Fortune’s Island never quite achieved Brewster’s vision, but it still did a reasonable amount of business, collecting its fair share of tourists in the peak season, and a regular round of residents who battened down the hatches in the winter, suffering through the gale force winds and whipping waves for the chance at another spectacular spring.
On those tearful afternoons when Darcy would run away from everything in her life that didn’t understand her, she would set her eyes on Fortune’s Island. She’d sit on the hard rock wall, staring out at the speck in the ocean, watching the ferry putter back and forth between Fortune’s Island and Plymouth Bay, and dream of escape. By the time she was seventeen, her mother had sat down at the kitchen table with a liter of scotch, a carton of Marlboros, and a pen, and finally given Darcy the one gift she wanted—a signature on the papers that would let Darcy graduate early and set her free.
A week later, Darcy had loaded everything she owned into the back of a Nissan hatchback older than she was, then caught the ferry to Fortune’s Island. She’d celebrated her eighteenth birthday on the island a month later and had been there ever since, seven-plus years of long, harsh winters bookended by spectacular springs and breathtaking falls. Her first job had been her only job—waitressing at The Love Shack, a glorified shed that sat twenty yards from where the ferry docked, and the best place to catch a party on Fortune’s Island, regardless of the date on the calendar.
That was where she was, pretty much every day of the week after four, working until closing. Anyone else would have developed the rocker lifestyle—sleeping till noon, then hurrying to get her crap together before her shift started—but Darcy had other priorities, ones she had never expected to have when she’d first crossed the ocean and landed here. But life had a way of throwing curveballs, and redirecting a person.
Her mother had resented being “chained to a job and a roof,” and told Darcy a thousand times that in the future, she too would resent those restrictions. Seven years ago, Darcy would have agreed. Then she got a taste of a life that was predictable, one where there was always a light welcoming her home at the end of the day. It wasn’t so bad. Not bad at all.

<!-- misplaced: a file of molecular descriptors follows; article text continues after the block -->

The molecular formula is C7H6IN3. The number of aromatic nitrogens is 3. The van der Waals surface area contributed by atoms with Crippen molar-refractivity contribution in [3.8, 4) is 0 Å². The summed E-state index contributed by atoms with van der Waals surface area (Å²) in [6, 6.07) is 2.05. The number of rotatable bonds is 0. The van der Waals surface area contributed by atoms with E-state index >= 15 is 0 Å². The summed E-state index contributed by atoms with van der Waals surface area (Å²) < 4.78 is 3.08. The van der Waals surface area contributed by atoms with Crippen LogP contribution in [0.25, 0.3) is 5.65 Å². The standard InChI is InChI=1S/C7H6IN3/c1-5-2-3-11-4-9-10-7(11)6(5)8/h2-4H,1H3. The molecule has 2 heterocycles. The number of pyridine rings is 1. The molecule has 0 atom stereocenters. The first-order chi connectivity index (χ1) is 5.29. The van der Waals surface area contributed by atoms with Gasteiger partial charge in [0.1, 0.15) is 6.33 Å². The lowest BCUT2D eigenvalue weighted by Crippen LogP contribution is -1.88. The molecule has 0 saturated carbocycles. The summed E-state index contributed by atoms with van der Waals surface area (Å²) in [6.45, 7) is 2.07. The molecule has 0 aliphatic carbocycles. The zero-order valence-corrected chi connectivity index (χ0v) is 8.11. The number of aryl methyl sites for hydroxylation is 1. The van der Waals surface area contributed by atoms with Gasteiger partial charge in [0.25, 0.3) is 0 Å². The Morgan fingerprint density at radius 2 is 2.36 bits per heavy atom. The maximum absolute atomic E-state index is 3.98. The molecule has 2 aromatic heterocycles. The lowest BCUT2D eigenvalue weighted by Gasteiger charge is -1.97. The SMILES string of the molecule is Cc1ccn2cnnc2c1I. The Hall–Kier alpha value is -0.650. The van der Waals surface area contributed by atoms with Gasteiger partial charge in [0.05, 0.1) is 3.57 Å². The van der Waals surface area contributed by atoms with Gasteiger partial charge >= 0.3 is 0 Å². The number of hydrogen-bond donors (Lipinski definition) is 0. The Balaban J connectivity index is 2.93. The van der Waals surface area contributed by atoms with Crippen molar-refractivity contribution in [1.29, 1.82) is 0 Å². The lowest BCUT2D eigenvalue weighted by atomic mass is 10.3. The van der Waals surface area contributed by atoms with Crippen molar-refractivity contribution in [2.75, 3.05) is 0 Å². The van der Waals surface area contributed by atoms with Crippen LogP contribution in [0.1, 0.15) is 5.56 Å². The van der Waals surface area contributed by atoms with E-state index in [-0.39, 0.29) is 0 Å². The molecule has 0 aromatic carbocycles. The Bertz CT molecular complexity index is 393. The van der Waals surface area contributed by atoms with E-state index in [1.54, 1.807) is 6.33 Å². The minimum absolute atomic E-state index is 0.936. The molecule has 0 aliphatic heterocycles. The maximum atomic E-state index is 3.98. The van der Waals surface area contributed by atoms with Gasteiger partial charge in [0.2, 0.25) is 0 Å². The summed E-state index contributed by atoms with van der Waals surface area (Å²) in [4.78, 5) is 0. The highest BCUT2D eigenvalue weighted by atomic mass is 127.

So these days, Darcy grabbed a handful of hours of sleep every night, the rare nap, and did her best to keep all those slippery balls of her world going in a constant juggle. It wasn’t the easiest existence, but it was the best one she knew how to have. She lived in a little house no bigger than a speck of dust on the curve of Fortune’s southern neck, far enough to get a little privacy from the tourists but close enough to walk to town and work. On the days when she worried that she was sagging her way toward thirty, she’d ride her bike and try to make a half-assed stab at exercise. She still had a bit of a rebellious streak, but for the most part kept herself in check and kept her crap together, because she had things in her life far more important than all those rules that used to seem so important to ignore.
Today was one of those days. It had been an oh-shit moment when she’d gotten out of the shower and caught her naked reflection in the bathroom mirror. Too many burgers after her shift, way too many beers in her early twenties, and a little laziness that crept into her days when the weather warmed and her beach chair beckoned.